CCR Innovation Series: Part 3 of 3

It takes a village to solve the looming CCR storage issue.

In all discussions of coal ash disposition — either through beneficial reuse or keeping it intact but contained — the overriding concern is safety.

The cap-in-place solution has been solidly debunked from a safety standpoint. The market for beneficial use of coal ash in building products still lags far behind the over-abundance of legacy CCR. Yes, the market may eventually catch up, but leaving toxic CCR in the ground indefinitely while it waits for a new home isn’t an option.

Government regulations have necessitated more rapid and safe disposition, raising these questions for stakeholders:

  • What method to use?
  • How long will it take to implement?
  • What will it cost?

New regulations in Virginia and North Carolina, and pending legislation in Illinois, are harbingers of what’s to come as utilities find themselves compelled by law to find innovative ways to dispose of their legacy CCR. Drying and excavation is a monumental challenge, but the challenge doesn’t stop there. Excavation results in large stockpiles that need to be properly stored. Indecision over how to proceed, or an inability to pick a middle path for all stakeholders, only compounds the problem.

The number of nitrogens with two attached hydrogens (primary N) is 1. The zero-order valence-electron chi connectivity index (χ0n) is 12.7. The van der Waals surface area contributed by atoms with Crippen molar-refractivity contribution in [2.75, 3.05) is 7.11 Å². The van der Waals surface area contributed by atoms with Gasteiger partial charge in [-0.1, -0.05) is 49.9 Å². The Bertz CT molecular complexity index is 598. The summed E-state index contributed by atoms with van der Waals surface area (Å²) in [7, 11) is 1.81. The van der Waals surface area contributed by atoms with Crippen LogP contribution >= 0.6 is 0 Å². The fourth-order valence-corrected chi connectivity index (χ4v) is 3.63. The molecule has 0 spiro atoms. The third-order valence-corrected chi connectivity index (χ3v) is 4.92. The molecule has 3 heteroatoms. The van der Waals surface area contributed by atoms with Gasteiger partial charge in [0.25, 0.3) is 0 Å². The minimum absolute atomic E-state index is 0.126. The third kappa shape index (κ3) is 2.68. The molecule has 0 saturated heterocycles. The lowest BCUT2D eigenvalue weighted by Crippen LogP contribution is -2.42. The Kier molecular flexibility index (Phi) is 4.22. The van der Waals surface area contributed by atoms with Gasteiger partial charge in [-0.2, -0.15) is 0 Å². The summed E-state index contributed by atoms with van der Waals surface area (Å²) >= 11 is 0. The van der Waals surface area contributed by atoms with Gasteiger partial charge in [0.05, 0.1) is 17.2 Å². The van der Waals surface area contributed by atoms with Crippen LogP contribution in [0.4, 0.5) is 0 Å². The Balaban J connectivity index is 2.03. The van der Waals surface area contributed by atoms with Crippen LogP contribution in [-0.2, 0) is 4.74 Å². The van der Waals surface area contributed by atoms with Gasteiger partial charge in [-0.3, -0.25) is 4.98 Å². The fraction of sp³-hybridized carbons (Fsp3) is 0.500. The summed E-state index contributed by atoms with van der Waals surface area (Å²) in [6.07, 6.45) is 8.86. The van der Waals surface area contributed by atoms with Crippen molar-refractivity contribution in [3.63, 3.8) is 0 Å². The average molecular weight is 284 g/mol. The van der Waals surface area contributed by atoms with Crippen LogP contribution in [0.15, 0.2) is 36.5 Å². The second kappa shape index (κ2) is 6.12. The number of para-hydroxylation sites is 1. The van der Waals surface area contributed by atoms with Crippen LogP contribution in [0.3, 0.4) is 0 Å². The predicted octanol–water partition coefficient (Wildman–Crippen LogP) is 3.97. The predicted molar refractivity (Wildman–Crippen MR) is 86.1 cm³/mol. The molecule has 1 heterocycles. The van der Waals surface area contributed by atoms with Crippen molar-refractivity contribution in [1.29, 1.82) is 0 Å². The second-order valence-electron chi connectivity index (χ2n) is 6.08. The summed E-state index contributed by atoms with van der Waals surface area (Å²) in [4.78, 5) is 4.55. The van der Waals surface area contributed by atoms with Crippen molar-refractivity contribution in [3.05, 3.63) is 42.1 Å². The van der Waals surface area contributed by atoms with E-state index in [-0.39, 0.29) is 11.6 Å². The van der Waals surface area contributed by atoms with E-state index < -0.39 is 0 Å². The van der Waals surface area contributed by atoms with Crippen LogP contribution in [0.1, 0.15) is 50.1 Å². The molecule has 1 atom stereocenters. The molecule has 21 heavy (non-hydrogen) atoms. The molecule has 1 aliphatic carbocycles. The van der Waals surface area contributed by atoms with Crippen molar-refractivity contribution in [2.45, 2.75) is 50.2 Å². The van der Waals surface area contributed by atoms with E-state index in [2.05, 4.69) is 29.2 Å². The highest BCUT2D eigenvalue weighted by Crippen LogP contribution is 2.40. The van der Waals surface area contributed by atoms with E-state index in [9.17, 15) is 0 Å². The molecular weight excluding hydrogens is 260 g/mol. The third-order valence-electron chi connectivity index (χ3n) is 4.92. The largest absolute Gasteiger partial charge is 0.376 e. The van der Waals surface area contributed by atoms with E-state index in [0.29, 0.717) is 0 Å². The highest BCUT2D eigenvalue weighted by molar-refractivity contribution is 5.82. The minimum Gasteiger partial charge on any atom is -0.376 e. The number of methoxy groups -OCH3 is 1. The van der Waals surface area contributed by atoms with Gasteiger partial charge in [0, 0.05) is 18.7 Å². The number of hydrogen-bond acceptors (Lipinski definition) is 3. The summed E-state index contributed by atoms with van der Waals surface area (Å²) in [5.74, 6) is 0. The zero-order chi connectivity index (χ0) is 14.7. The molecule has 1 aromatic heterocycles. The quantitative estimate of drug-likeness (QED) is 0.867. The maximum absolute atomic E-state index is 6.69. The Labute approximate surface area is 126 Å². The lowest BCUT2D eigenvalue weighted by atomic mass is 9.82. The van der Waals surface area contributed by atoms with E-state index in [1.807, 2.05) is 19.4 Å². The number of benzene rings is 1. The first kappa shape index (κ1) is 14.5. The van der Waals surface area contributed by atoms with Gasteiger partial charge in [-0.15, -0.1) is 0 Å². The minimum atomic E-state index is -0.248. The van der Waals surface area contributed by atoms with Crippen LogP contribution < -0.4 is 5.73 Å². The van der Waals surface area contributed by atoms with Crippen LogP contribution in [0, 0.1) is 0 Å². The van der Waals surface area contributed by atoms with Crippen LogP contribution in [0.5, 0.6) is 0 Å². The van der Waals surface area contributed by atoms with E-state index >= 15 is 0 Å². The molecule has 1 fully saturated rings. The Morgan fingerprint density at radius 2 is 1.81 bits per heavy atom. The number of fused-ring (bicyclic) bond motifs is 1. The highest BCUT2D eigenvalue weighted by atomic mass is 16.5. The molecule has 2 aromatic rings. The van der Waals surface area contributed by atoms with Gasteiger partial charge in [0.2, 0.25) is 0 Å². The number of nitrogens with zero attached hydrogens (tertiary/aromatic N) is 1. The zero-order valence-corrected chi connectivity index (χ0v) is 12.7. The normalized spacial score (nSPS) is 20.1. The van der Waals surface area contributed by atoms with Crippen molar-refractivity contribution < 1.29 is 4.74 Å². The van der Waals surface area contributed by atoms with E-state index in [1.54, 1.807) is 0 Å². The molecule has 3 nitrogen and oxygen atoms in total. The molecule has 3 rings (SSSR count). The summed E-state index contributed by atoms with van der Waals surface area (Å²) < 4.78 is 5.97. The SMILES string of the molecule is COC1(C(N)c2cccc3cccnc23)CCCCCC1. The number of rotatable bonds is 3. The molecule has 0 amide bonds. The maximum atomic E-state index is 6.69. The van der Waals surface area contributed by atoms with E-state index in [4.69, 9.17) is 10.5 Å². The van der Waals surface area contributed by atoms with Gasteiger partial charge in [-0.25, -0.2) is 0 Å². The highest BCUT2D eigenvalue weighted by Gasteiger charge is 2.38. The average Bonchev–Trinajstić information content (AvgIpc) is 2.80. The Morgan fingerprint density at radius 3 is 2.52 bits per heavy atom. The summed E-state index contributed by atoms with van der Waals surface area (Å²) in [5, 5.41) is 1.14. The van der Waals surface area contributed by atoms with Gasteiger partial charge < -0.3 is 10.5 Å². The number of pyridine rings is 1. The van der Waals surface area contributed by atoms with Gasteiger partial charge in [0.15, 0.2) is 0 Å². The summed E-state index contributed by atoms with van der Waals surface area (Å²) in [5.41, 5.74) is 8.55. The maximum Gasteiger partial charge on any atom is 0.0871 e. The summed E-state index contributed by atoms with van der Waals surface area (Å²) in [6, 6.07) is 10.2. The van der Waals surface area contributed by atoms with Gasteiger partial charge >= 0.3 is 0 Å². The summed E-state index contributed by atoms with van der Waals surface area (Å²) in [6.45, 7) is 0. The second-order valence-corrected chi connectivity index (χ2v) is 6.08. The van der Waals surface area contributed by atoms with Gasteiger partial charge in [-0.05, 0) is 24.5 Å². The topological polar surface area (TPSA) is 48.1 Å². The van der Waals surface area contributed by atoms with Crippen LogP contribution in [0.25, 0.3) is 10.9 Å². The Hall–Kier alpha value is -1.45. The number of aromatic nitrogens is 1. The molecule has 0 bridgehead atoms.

When engineers in ancient Egypt cut and laid the first limestone block, they probably wondered if and when their project would ever end. But that didn’t stop them from marshalling their forces to stack block upon block for years until they finally had a pyramid.

Similarly, it’s the duty of all stakeholders in the CCR dilemma to rise up and conquer the challenges they face today, one site at a time, until no CCR is left behind.

If we take inspiration from the famous Nike slogan, “JUST DO IT,” resolutions to the most vexing problems become fairly straightforward:

“The impounded coal ash is too close to a waterway.” — MOVE IT.

“We don’t have enough land to store the impounded coal ash.” — FIND WAYS TO MAXIMIZE IT.

“We can’t beneficiate all the ash within the 15-year deadline.” — SAFELY STORE IT.

“Our on-site landfill is susceptible to hurricanes and flooding.” — SHORE IT UP.

“There’s no one solution that fits all.” — SO TACKLE IT WITH MULTIPLE SOLUTIONS.

“We don’t want to burden our ratepayers.” — FIND WAYS TO FIX IT THAT PROVIDE THE MOST BANG FOR THE BUCK.

“It costs too much to safely store this much coal ash.” — SHOW US WHY IT DOES.

Utilities have typically been less than transparent in divulging their methods and costs. Ironically, this has forced environmentalists and affected citizens to become much better educated and organized, making them potent potential allies equipped to bring new ideas to the table.

Now’s the time for everyone to come together, think together, and determine best practices for dealing with CCR in their communities. Whether it’s safe storage now to become inventory for future beneficial use, permanent on-site disposition or relocation, the answers are out there. It takes a village to find them.